Tag Archives: chicklet

What I’ve learned in my second year as a bus parent

My little Chicklet turned two today, which means I’ve officially logged two years as a bus parent. Here’s some of what I’ve learned:

Ride time matters

In my child-free, car-free days, I could justify bus trips that took longer than driving by using my rides effectively.* I spent my bus time reading (meeeemories!), napping, working, checking messages, and et cetera. Lots of times, I just stared out the window, but even that I could justify as my quiet/thinking time.

When I travel with Chicklet, longer trip times are harder to justify. In the first place, I can’t use the rides to do something productive. It’s true that the time I spend with my daughter on the bus is usually quality time** (more about this shortly), but it’s work keeping her entertained on a 35-minute 4 ride up the hill from downtown–and even more work keeping her entertained (and safe–given her decreased tolerance for sitting still) during long waits between transfers.

And then, there’s the issue of her schedule. Until very recently, Chicklet’s naps did not interfere with our outings. She could easily sleep in her carrier and would regularly nap on the go: in the middle of a shopping trip, at a bus stop, on a long walk. These days, I’m too big to carry her in a pack, so naps outside of the house are close to impossible. (She sometimes falls asleep–with a little help–on the bus, but this cannot be counted on.) This means that our outing opportunities are relegated to two to three hours in the morning (assuming that we get out of the house very early) and about two hours in the afternoon (assuming we’re willing to deal with peak-hour crowds on the way home); we don’t have a lot of time to waste on late or long bus rides.

Chicklet rides in her own seat
What’s not to like about the 27?

The ride is entertainment enough (or, Who needs a minivan with a DVD player?)

I always bring a small number of books or toys on our outings, but I only use them on trips that last over 30 minutes (see above). There’s so much to keep Chicklet entertained on the bus! She helps to swipe my Orca card. We talk about what the windshield wipers do. We describe what we see in the pictures on the indoor ads. We watch the cars, boats, and trains*** as they pass. We point out her favorite landmarks. (Pratt Park! Space Needle! Mount Rainier!) Every time someone rings the bell, she looks up at the lighted “Stop Requested” sign, calls out all the letters she recognizes, then tells whomever will listen what’s going to happen next. (The driver will open the door, and “the people will get off.”)

Chicklet’s favorite bus pastime is talking to (and, unfortunately, about) the people who share our rides. She has something to say about nearly every person who crosses our path. So far, the statements have been benign (That’s a mommy and a baby. /He’s reading a book./ She has candy.), but I assume it’s only a matter of time before she inadvertently insults someone.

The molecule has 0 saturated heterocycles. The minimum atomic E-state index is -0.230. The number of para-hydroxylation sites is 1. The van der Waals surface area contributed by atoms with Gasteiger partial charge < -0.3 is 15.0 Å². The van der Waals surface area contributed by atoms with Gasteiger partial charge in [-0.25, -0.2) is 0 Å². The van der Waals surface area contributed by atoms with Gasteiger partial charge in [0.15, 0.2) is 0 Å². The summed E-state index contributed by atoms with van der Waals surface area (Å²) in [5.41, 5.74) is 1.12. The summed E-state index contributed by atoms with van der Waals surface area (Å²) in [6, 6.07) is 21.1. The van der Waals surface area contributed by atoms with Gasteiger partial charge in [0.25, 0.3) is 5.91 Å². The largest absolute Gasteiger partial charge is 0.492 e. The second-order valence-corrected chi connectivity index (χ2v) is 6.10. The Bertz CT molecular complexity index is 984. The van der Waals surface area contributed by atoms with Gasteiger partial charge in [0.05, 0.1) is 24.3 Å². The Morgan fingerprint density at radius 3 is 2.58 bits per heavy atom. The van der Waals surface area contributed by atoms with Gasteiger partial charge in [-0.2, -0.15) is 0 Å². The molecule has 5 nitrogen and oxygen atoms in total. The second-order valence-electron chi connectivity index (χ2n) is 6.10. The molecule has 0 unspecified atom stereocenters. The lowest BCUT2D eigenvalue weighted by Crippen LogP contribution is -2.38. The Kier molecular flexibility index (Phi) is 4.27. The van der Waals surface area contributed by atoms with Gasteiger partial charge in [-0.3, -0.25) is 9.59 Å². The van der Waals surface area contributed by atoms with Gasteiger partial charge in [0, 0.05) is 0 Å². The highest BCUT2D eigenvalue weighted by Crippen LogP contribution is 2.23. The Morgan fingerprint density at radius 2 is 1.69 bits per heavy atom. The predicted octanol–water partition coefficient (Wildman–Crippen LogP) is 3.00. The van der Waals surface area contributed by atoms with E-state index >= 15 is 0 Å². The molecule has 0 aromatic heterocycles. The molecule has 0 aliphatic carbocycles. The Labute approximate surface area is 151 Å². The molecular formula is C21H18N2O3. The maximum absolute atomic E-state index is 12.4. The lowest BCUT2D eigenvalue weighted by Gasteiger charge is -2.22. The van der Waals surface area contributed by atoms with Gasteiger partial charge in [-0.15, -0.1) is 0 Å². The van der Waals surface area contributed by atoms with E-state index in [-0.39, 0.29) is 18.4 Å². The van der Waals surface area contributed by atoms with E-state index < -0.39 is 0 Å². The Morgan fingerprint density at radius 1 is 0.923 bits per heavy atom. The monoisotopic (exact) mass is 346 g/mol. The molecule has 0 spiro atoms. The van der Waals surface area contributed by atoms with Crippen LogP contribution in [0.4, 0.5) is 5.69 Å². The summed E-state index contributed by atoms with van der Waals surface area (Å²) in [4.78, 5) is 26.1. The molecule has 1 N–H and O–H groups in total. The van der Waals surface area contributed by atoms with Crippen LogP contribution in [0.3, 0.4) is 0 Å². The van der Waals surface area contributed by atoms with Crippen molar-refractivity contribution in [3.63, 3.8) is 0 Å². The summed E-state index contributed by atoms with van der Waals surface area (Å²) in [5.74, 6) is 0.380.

Chicklet waiting for the 48
Awaiting our chariot, aka “Metro’s Heavyweight”

Of course, along with all the enriching education that takes place on the bus, there’s also that other kind. In her two years of life, thanks mostly to the 4, Chicklet has heard more curse words (and more unique combinations of curse words) than most seasoned sailors. Miraculously, despite the fact that she regularly repeats, verbatim, conversations she overhears in transit, she has only once attempted to repeat a naughty word. Fortunately, I was able to convince her that she had misheard the young gentleman, and that he had actually said, “spit,” but sooner or later (preferably sooner), I’ll have to develop a more sophisticated strategy for dealing with the less desirable side of her bus education.

“Stuff” is still an issue

Though I rarely pack more than a few books and snacks, water, and hand sanitizer for our regular outings, there are (not infrequent) occasions when I need to transport items in addition to Chicklet and her bag. Most often, this is recently purchased (or borrowed) children’s clothing, but the examples are nearly infinite. To put it succinctly: Toddler + bag + stroller + stuff +bus (+ umbrella?) = misery.

There’s more, of course, which I will get to in due time. I still very much enjoy busing with my kid, and I’m still committed to my choice to be car-free. But, bus parenting is not a cinch, and certainly, it’s far more of a challenge than the car-free single life. We shall see what lessons year three (and baby number two!) will provide.

***

*Once, I had to give a talk in Kent. I spent the notoriously slow 150 ride to my destination writing my talking points. So, no time lost.
**This is an audio link. The interview starts at 43:00.
***Have I mentioned that Chicklet is obsessed with trains? Every time she sees a Link vehicle, or even a picture of one, she hollers, “A light rail!” and then begs to ride.

PlayPlay

Car-free with a kid: the challenges

I’ve spent the past 20 months (well, on and off anyway–I know not everyone’s as interested in hearing about my kid as I am in talking about her) telling you how much I enjoy busing with Chicklet. And I really do. I love spending one-on-one time on our travels. I love having extra time to read and talk to her. I love experiencing the excitement of riding through her eyes. I love that I am teaching her many of my values–conservation, equality, community engagement, thrift, to name a few–without having to say a word.

But, you know all that stuff. You also know that I wouldn’t have started this post reiterating everything I love about my car-free, child-full life, unless I was about to tell you about something I don’t love.

There are, in fact, several things I don’t love about car-free parenting. As improbable is it seems (given that most of my life is spent not driving) the issue that causes me the greatest amount of inconvenience, stress, and anxiety is: car seat drama.

You see, although we don’t own a car, there are occasions (about once a month or every other month) when we need to use one. In the old days, this was a cinch: 1. Reserve car 2. Walk to car 3. Drive car 4. Return car.